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This Mike Pence tweet should be a wake-up call for Democrats

The Supreme Court's reversal of Roe has Democrats speaking out about abortion like never before.

President Joe Biden told attendees at a Democratic National Committee event last Wednesday that restoring abortion rights nationally would be at the top of his agenda in the new Congress — if Democrats retain control of both chambers, that is. Former Vice President Mike Pence tweeted in response that he’s “got news for President Biden”: Republicans will “have Pro-Life majorities in the House and Senate and we’ll be taking the cause of the right to Life to every state house in America!”

This back-and-forth highlighted one of the very few positive outcomes of the Supreme Court’s callous disregard for precedent and women’s rights in gutting Roe v. Wade this year: obliterating politicians’ cover to hide on the issue. That has given some the freedom to speak their minds about abortion more fully than ever before. It has left others open to tough questions that previously they would have preferred to avoid.

We’re seeing the sort of pronouncements from Democrats that years ago would more often have been limited to subtext.

Now we’re seeing the sort of pronouncements from Democrats that years ago would more often have been limited to subtext or couched in safe, halfhearted terms so as not to scare off “moderate” voters. And Republicans are torn between looking ahead to what’s next for the anti-abortion movement and reeling back some of the positions that seemed less feasible before Roe toppled in May.

For the GOP, eliminating Roe has been a goal almost since the decision was handed down — even as mainstream Republicans have sometimes bent over backward to pretend that wasn’t the case. Rather than target the constitutional protection Roe provided, the GOP’s previous strategy had been to chip away at the edges: narrow the window for legal abortions, prohibit doctors without admitting privileges at hospitals from performing the procedure and force the closures of clinics through absurd technicalities like mandatory hallway lengths.

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Meanwhile, most Democrats preferred to focus less on abortion itself than the possibility that a conservative Supreme Court might upend precedent. Now that their warnings have become a reality, Democrats are centering abortion in a way they’ve previously dodged. Biden’s promise to make codifying Roe his first priority in a Democrat-led 118th Congress is just the tip of the iceberg.

In political races around the country, Democrats have focused their advertising dollars on abortion. An Associated Press analysis of data from AdImpact, a nonpartisan research firm, estimated that by mid-September the party had sunk $124 million into ads referring to the issue. “That’s more than twice as much money as the Democrats’ next top issue this year, ‘character,’ and almost 20 times more than Democrats spent on abortion-related ads in the 2018 midterms,” the AP reported. NPR determined this month using AdImpact’s data that Democrats spent $73 million on TV ads about abortion in September alone.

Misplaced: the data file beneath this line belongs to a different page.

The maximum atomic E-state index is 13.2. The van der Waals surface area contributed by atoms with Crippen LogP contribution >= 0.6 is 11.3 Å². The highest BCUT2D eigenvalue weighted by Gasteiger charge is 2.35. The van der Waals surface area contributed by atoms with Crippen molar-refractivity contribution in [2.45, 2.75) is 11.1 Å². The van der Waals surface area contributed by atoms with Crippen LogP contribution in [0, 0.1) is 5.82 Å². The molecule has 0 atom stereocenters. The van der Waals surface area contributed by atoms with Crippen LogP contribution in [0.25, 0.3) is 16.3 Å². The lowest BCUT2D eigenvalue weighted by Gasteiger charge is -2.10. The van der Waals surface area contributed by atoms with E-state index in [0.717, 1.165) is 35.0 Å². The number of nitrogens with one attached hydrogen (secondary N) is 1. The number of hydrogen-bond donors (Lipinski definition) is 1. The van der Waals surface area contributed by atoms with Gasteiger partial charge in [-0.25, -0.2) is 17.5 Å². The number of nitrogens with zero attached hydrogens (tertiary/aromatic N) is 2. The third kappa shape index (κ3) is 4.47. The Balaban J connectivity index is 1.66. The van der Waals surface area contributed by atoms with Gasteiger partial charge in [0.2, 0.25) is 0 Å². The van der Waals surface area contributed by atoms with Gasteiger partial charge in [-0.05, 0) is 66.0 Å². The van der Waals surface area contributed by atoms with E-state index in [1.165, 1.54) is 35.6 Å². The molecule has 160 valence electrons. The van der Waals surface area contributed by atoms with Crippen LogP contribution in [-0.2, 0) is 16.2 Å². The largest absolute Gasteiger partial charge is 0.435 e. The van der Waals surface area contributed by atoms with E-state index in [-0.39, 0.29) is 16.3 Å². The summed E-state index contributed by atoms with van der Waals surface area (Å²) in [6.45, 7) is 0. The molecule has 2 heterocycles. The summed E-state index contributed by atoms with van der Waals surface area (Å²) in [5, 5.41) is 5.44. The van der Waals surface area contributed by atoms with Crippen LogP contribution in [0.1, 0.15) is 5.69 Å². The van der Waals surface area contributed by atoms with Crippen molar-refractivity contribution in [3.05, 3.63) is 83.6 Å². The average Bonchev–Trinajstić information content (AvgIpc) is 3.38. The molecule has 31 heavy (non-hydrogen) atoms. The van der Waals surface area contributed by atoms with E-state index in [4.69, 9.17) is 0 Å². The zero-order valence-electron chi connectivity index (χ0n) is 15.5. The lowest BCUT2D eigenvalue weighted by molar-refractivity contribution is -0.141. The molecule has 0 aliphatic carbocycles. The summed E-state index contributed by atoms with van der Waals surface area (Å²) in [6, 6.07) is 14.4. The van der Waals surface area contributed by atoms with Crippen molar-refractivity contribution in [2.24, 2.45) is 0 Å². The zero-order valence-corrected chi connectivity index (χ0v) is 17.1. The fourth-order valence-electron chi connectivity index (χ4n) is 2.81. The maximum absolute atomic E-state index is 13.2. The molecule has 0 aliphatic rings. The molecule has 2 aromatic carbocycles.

Compare that enthusiasm for abortion as an issue to the discomfort the GOP is feeling. Instead of bragging about their victory over Roe, Republicans are divided but lack the cover to run their mouths that Roe gave them when it was the law of the land. Some, like Pence, want to put a ban on abortion — whether enacted federally or state by state — at the forefront of their politics. Others, like Senate nominee Blake Masters of Arizona, would rather hedge their bets in swing states and pretend they weren’t boldly calling for abortion bans without exceptions just a few months ago.

This election is the first time in my life that I can remember Democrats actually being on the offensive on abortion and Republicans on the back foot.

That isn’t to say Republicans are divided over abortion policy. House Republicans’ new “Commitment to America” lists a promise to “protect the lives of unborn children” as among the caucus’ top legislative priorities. House Minority Leader Rep. Kevin McCarthy, R-Calif., suggested that he’d support the kind of national ban Pence wants.

But the money being spent ahead of Election Day isn’t matching that energy. The AP’s analysis found that the majority of Republican ads featuring abortion aired during the primary campaign, when candidates dueled over who was the most anti-abortion. Since the Dobbs ruling, the data shows, the number of general election ads about the issue has dwindled every month. Those Republicans who have tried to force the issue have met with failure: Sen. Lindsay Graham, R-S.C., became a bipartisan punching bag when he introduced a bill to try to synthesize the GOP’s abortion positions into legislative language last month.

This election is the first time in my life that I can remember Democrats actually being on the offensive on abortion and Republicans on the back foot. The GOP, aware that abortion isn’t a winning issue it needs to reclaim a majority, would rather scare swing voters and rile up its base with other wedge issues, like crime and immigration. But whether control of Congress flips or not, the spotlight on abortion isn’t set to dim — and after years of being able to coast on promises, the GOP doesn’t seem to enjoy being so clearly exposed.